Marijuana is the most widely used illegal drug. It is considered to be a drug that is very addictive, and bad for you. Even though scientists have proven that it is not addictive, and that it is really no worse for you than other socially acceptable drugs like caffeine, tobacco, and alcohol. There are many common myths about it, and about the people who use it. Some of which include, that marijuana is a gateway drug that leads to the use of harder drugs like heroin, LSD, and cocaine. Others say that marijuana leads to a life of crime, and an unsuccessful future, and that it has no medical value. When in actuality, most users don t do any other type of drug, and if they do, studies have shown that it is not because the user is no longer satisfied with the effects if marijuana, but because they want to experiment with other mind altering substances. These people would have done the same whether or not they tried marijuana at all. Some very influential and successful people throughout the years have experienced the effects of marijuana. From our country s first president, George Washington, whom he himself grew it at his home on Mt. Vernon, all the way to present day athletes, movie stars, and musicians, who regularly get caught for possession of the drug. Studies have shown that marijuana can be effective in reducing nausea induced by chemotherapy, stimulating appetite in AIDS patients, and reducing intraocular pressure in people with glaucoma. In fact the only real health risks involved with marijuana, is the fact that it slows the users reaction time (driving a car would not be wise), and that it is a little worse for your lungs than cigarettes. The question now is, how does it effect your body, more specifically, your brain, and what makes it so bad that the federal government has declared it a Schedule one drug (drugs that are considered to have a high potential for abuse ).
Marijuana enters the body in one of two ways, through ingestion, to the stomach, or through inhalation, to the lungs. Either way, it quickly finds its way to the brain via the blood stream. Once there, the active ingredient or neurotransmitter in marijuana, THC (tetrahydrocannabinol), activates the newly discovered THC receptor site in the brain. THC reduces the strength and speed of communication carried along the nervous system cells, both in the brain and between the brain and muscles. There is a dense concentration of these receptor sites in the basal ganglia and the cerebellum, at the base of the brain. The lack of these receptors in the medulla region of the brain reduces the possibility of accidental or even deliberate death from THC. The basel ganglia aid in actions that include walking, and laughing. The cerebellum has partial control over such things as learning, coordination, balance and the perception of time, and distance. This explains why people under the influence of marijuana, have trouble walking, experience uncontrollable laughing, have less coordination and balance, and a problem with the perception of time and distance. Marijuana also lessens the amount of the neurotransmitter acetylcholine (ACH) in the area of the brain that is associated with long term memory. This is probably why marijuana users have problems remembering things. Another neurotransmitter affected by marijuana is called GABA (gamma amino butyric acid). This increased amount of GABA is why other symptoms like a reduction of anxiety, sleepiness, and muscle relaxation is felt by the user.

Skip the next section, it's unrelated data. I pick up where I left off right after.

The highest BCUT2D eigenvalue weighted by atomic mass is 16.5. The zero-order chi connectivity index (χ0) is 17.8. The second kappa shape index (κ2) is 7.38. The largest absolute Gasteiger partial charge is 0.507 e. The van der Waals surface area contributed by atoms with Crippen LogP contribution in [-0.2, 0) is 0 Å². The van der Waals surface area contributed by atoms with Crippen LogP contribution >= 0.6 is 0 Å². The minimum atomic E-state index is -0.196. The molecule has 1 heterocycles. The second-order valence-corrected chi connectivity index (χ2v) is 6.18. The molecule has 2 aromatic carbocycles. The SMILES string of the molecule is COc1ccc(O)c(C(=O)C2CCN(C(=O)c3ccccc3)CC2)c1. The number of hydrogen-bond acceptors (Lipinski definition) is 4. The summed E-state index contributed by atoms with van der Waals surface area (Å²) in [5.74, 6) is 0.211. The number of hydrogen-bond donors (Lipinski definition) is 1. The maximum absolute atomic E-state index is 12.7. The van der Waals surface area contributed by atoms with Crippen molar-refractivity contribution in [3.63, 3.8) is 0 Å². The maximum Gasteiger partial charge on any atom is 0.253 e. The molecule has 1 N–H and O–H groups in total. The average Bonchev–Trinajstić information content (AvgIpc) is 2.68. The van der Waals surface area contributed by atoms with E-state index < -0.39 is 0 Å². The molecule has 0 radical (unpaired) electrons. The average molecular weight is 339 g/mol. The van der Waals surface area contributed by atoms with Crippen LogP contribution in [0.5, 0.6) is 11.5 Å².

For years it was thought that marijuana increased the amount of the neurotransmitter dopamine, which stimulates the user with extremely pleasurable sensations. This is known as the brain reward system , and this is what causes the user to become addicted. Drugs like LSD, cocaine, alcohol, amphetamines, opiates, and nicotine, all either stop the brain from receiving the signal to stop producing it, or they cause the brain to keep producing it by continually sending it the signal. But because there is a THC receptor site in the brain, the brain can actually in some respects process the THC. According to the congressional Office of Technology Assessment, research over the last ten years has proved that marijuana has no effect on dopamine related brain systems, thus it significantly reduces the risks of addiction and serious physical dependence.
The effects of marijuana usually last for approximately twenty- four hours, but the user only feels the effects for about four to six hours (depending upon how big the dose of THC is). Excess THC is stored in fat, metabolized by the liver, and slowly excreted through urine and feces. The user may test positive for the drug up to four weeks after the last time they came in contact with it.